What needs to be done at national level?

No matter how effective international mechanisms might be, and they are far from being sufficiently so at present, there is no substitute for a concerted domestic initiative of implementing national obligations towards these rights guaranteed internationally. The implementation and compliance with international human rights treaties and standards are ultimately national issues a reality, which is often lost in the midst of rapid internationalisation of human rights. Good governance plays a vital role in involving minorities in societies and protecting their rights and interests. Through recognition, dialogue, and participation, all the citizens of a diverse society can form a greater understanding of one another's concerns. The media and education have important roles to play in this regard, as do political representatives and community leaders.

Other positives action taken by States include: legislative measures that introduce higher maximum penalties for racially motivated crimes; the use of ethnic monitoring to ascertain the number of persons of particular ethnic and national origin in various kinds of employment and the setting of targets to increase the employment of persons of minority origins in fields where they were under-represented; the establishment of new advisory bodies on matters relevant to combating racism and intolerance, including the launching and implementation public awareness campaigns intended to prevent racial discrimination and increase tolerance; and the establishment of human rights institutions and ombudspersons for ethnic and racial equality.

What is happening in some parts of Bangladesh against the backdrop of peaceful parliamentary election of October 1, 2001, is not conducive to the growth of liberal democracy. The government, different political, social organisations and all concerned to come forward to resolve the problem. The government should ensure secure rehabilitation of the affected persons by providing them adequate compensation, publish reports of the incidents traced out by the government as well as taking legal actions against the offenders. Members of the society including students, teachers, social workers and scholars to take long term initiatives to strengthen communal harmony in the country. Tendency to make the minority people scapegoats for political belief must be resisted.

State authorities need to ensure that minorities enjoy the fundamental right to equality, both in written legislation and in society at large. The roles of local government, civic organizations and NGOs are important in this respect. Police, prosecutors and judges need to be more aware of what constitutes racial discrimination and racially motivated crimes and in some cases, changing the composition of police forces to better reflect the multi-ethnic communities they serve may be appropriate. It is also incumbent upon minorities to integrate themselves into their communities. Other recommendations include monitoring hate speech, promoting empowerment through education, and ensuring adequate housing and access to health care.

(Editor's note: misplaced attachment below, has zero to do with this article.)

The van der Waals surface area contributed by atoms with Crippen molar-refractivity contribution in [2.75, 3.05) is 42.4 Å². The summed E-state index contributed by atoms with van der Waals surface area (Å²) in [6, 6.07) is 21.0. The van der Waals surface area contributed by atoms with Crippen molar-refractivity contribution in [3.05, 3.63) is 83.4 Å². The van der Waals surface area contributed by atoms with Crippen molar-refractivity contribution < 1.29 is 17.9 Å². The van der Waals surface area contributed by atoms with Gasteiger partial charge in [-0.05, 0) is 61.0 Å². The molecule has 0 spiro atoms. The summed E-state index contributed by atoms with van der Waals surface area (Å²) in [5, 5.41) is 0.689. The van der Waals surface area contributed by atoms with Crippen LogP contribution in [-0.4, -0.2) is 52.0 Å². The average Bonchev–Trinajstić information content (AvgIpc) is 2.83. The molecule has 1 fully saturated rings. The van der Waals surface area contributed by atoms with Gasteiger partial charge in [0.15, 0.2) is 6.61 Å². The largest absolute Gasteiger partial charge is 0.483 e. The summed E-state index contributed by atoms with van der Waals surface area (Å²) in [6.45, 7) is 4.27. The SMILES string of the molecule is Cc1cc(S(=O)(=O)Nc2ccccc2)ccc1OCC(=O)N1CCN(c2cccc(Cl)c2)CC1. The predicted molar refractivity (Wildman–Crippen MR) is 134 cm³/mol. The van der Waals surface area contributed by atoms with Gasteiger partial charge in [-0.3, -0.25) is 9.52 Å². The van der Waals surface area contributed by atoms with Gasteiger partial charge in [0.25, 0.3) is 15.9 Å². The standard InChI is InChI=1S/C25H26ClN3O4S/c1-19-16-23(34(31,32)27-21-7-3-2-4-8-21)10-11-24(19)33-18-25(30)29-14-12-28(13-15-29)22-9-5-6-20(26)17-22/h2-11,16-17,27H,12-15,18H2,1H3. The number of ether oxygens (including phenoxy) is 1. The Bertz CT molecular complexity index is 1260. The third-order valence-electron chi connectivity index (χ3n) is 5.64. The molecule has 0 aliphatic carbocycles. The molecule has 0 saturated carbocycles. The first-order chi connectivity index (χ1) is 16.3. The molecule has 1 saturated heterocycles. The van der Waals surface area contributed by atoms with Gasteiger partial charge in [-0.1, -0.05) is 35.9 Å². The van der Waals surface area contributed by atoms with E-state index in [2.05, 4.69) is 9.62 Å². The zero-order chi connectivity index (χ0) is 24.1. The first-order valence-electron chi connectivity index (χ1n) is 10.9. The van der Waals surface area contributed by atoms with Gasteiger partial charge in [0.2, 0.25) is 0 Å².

Human Rights are for everyone

Politically motivated statements and multifarious propaganda are spreading misconception about the oppression and leading the crisis towards a complicated ending instead of towards a fair solution. Whatever might be the extent of the incidents, it was clear that there was oppression on the minorities and that should be stopped immediately. All concerned should also bear in mind that a single instance of act of terrorism is enough to panic the people of a whole community, at least, psychologically. The Hindu minority has little effective leadership. Its only response to the situation has been to vote with its feet. The divisive and conservative approach of the community leaders, in fact, contributes to the growth of mutual disbelief and hatred.

The mere holding of periodic elections is not the only yardstick of measuring democracy or health of a society. Religious intolerance can alone destroy the fabric of harmony from the society. Any society that claims itself as democratic should have no place for communalism. As a new century begins, each segment of our society needs to ask itself certain questions. Is it sufficiently inclusive? Is it non-discriminatory? Are its norms of behaviour based on the principles enshrined in the Universal Declaration of Human Rights? Racism, racial discrimination, xenophobia and all kinds of related intolerance have not gone away. They very much persist in the new century and that their persistence is rooted in fear: fear of what is different, fear of the other, fear of the loss of personal security. And while it is recognized that human fear is in itself ineradicable, it is also maintained that its consequences are not ineradicable.

Source of Information: United Nations; Law Watch, A Centre for Studies on Human Rights Law; United Nations Office of the High Commissioner for Human Rights

Source: The Star Magazine, Dhaka, 21 October, 2001